Frances Fox Piven terms this a false dichotomy. “Elections and movements do not proceed on separate tracks. To the contrary, electoral politics creates the environment in which movements arise.” And movements can challenge the limits of the electoral debate, forcing politicians to address issues and adopt positions they might otherwise shun.

Moving from movement to electoral politics is crucial to mobilizing the base and establishing a permanent place at the table for progressive voices. Lots of solid advice for the disenfranchised left in this piece which is better intended than the typical scolding of the #Occupy movement by the likes of Bill Maher.

4. If elected President, Mitt Romney plans to open up “virtually every part of U.S. lands and waters” to oil drilling regardless of whether the rigs are in national parks, national monuments, or protected in some other way.

The Republican presidential candidate talks about building nuclear plants, opening up virtually every part of U.S. land and waters to oil and gas drilling, exploiting coal and stripping the EPA of much of its authority, especially when it comes to regulating greenhouse gases.

Asked whether any place would be off limits for oil drilling, campaign spokesman Andrea Saul said, “Governor Romney will permit drilling wherever it can be done safely, taking into account local concerns.”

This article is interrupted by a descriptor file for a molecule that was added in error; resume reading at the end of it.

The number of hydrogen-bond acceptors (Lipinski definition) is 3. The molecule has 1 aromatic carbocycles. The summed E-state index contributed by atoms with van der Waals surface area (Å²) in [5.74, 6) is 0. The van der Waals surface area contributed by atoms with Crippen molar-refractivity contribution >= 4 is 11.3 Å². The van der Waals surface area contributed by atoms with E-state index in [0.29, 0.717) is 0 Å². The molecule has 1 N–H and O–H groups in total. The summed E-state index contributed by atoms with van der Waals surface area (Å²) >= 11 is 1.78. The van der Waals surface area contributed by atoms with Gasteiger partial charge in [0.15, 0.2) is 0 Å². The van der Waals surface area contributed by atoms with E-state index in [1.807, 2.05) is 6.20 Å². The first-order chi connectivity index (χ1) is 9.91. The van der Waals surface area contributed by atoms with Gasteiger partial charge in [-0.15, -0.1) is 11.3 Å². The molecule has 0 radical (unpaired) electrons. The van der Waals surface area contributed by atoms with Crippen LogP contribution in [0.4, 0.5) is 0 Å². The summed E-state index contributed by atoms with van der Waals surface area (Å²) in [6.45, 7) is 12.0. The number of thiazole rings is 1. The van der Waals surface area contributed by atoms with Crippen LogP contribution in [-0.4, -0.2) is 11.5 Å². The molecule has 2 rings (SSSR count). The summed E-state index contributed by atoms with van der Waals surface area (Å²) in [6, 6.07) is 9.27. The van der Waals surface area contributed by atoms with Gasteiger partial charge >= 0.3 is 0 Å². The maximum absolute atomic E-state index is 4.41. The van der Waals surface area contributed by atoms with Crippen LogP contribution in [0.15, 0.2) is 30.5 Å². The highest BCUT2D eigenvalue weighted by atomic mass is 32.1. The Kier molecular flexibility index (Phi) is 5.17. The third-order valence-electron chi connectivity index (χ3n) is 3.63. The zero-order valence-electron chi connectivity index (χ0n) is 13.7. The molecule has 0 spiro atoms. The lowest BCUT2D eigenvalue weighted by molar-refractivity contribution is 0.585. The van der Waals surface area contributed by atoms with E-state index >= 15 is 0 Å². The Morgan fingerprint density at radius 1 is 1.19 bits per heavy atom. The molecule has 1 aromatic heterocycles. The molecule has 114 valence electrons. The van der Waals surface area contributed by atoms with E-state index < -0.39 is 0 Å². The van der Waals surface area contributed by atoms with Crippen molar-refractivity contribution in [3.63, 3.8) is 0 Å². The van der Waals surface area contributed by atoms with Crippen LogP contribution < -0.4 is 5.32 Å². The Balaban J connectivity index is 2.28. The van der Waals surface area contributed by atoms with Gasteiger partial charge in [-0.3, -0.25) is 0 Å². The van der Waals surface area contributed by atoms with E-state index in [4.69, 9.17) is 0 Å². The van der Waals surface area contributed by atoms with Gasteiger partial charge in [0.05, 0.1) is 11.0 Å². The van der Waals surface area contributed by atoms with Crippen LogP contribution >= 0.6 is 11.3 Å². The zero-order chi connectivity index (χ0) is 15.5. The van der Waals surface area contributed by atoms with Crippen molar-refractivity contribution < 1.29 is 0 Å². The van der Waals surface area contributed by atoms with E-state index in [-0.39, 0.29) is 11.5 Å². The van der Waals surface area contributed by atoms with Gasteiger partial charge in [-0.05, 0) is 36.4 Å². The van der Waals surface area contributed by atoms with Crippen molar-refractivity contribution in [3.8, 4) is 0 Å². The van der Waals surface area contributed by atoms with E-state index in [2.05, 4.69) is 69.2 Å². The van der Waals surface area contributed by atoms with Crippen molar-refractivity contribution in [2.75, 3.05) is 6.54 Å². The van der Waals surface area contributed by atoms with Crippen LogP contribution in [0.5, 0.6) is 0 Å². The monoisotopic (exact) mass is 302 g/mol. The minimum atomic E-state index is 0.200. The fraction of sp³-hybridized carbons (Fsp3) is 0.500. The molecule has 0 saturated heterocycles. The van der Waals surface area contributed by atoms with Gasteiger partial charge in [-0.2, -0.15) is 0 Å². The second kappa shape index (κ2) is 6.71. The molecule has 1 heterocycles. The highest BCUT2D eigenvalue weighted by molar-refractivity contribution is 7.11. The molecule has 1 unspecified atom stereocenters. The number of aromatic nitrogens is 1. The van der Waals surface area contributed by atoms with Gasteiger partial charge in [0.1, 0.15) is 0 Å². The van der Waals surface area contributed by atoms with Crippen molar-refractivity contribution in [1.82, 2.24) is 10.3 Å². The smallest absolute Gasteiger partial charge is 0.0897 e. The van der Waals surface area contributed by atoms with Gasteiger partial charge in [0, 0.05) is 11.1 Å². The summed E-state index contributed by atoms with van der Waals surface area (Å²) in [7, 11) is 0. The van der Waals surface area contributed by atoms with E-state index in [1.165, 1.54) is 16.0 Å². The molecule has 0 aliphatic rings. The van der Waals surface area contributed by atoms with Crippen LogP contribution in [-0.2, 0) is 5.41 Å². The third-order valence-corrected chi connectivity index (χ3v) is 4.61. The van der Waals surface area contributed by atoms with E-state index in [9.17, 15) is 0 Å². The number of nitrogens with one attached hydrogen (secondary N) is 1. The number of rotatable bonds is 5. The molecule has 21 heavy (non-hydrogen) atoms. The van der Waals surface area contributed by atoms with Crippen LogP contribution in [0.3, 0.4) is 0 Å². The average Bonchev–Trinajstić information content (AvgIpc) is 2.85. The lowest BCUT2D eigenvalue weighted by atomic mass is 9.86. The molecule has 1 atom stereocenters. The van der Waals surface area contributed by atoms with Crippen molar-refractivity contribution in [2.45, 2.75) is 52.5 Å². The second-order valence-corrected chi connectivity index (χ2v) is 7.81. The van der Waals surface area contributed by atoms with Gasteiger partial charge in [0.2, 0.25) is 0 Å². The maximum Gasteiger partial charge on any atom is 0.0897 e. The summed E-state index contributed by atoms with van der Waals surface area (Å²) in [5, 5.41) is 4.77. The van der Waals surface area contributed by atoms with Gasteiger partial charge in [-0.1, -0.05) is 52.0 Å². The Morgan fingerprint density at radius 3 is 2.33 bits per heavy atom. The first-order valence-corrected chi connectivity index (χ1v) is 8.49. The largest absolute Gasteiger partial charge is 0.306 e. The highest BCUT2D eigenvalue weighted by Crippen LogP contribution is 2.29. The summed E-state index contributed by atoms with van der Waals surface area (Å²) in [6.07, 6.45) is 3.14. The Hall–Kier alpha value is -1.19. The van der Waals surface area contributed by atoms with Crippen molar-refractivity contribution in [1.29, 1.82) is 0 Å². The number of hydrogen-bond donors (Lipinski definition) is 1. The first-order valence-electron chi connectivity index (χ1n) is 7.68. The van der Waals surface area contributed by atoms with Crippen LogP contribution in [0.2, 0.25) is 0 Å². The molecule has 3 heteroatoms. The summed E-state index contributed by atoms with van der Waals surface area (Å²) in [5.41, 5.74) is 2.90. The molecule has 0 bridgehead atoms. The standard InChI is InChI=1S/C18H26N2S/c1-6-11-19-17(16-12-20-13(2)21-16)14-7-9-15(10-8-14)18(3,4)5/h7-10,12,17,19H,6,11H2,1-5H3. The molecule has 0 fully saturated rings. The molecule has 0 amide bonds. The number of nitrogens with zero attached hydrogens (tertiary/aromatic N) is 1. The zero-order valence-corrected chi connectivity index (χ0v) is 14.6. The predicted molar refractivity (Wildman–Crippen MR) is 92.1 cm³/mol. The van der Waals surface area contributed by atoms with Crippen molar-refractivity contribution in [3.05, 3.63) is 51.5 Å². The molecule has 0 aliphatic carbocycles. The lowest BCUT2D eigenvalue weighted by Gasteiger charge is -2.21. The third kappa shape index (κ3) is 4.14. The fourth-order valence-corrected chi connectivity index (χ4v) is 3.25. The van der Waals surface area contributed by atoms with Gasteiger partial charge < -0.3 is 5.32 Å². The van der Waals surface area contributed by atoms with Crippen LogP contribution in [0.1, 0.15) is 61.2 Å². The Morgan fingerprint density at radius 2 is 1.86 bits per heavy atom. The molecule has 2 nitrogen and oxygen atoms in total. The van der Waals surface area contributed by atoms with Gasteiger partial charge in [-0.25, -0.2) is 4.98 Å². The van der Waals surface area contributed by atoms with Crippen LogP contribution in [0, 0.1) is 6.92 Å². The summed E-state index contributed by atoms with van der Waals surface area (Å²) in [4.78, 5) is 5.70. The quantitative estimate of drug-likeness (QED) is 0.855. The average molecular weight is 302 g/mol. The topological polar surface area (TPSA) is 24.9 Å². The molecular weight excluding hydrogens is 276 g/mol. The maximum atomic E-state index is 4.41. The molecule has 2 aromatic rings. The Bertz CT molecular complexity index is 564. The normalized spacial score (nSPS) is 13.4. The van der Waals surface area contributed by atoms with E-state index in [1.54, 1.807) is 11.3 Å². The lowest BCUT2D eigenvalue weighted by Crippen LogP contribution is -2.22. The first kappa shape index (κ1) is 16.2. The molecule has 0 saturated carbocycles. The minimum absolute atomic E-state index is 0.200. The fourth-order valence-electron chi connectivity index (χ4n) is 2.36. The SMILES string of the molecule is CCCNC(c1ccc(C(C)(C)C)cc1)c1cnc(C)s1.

So, there is that.

5. An overly simplified video that describes how Internet communication works. It leaves out a lot of technology, but every once in a while, it’s fun to take a moment and be amazed by the incredible infrastructure of the Internet.

Fact Of The Day: Breyer’s doesn’t make actual ice cream anymore. They make “Frozen Dessert” because there is so little actual cream and milk in the recipe that it cannot legally be called “ice cream”.

Quote Of The Day: “If a man is offered a fact which goes against his instincts, he will scrutinize it closely, and unless the evidence is overwhelming, he will refuse to believe it. If, on the other hand, he is offered something which affords a reason for acting in accordance to his instincts, he will accept it even on the slightest evidence. The origin of myths is explained in this way.” – Bertrand Russell

Video Of The Day: Ten Bets You Will Never Lose

Song Of The Day: How about a little Vanilla Soul for a sunny Tuesday? “Rich Girl” – Hall & Oates

Follow me on Twitter for the “incremental grumpy” @ChrisSmithAV

Email me links, tips, story ideas: chris@artvoice.com